A transverse wave is one where the vibration at any point is perpendicular to the direction of travel of the wave. Familiar examples include ocean waves, electromagnetic waves, and plucked strings. Contrast with longitudinal waves, where the direction of vibration is the same as that of wave motion.

In an ocean wave the water molecules move up and down, and a cork floating on them will also, whereas the pattern of wave crests and troughs moves forwards, and transmits energy across distance. In mechanical waves, whether in water or strings, it is the displacement of particles that oscillates. In an electromagnetic wave it is the strengths of the electric field and magnetic field at a point that oscillate. Oscillations may be along any angle of the 360° plane that is perpendicular to the wave direction, but if they lie along a single line of that plane then the wave is polarized, of which the most familiar example is polarized light.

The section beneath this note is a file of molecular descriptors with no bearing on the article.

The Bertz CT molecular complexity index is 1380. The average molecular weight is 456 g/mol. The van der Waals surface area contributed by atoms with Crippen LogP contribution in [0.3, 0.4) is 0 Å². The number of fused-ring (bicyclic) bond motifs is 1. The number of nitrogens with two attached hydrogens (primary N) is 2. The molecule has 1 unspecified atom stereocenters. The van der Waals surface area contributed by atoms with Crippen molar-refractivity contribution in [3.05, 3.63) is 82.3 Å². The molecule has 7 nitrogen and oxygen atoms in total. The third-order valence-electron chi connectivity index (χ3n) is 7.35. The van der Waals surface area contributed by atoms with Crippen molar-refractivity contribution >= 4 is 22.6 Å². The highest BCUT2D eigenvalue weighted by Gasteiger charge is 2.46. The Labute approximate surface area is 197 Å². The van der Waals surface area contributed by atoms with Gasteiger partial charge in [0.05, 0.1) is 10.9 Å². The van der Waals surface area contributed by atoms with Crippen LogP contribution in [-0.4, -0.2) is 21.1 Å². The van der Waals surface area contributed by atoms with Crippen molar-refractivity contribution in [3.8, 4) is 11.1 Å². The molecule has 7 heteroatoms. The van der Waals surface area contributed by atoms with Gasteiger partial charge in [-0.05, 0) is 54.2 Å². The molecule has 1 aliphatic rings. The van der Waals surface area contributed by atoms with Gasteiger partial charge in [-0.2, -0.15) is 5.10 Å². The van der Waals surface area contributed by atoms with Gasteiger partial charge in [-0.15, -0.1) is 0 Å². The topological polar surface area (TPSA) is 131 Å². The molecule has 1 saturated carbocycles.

The velocity of a transverse wave in a string is given by v = sqrt(T / m), where T is the tension and m is the mass per unit length.

The velocity of EM waves in a medium is given by v = sqrt(1/με), where μ is the permeability of the medium and ε is its permittivity. In vacuum these are called the permeability and permittivity of free space and symbolized μ0 and ε0. The fact that EM waves can be polarized shows that they must be transverse, not longitudinal.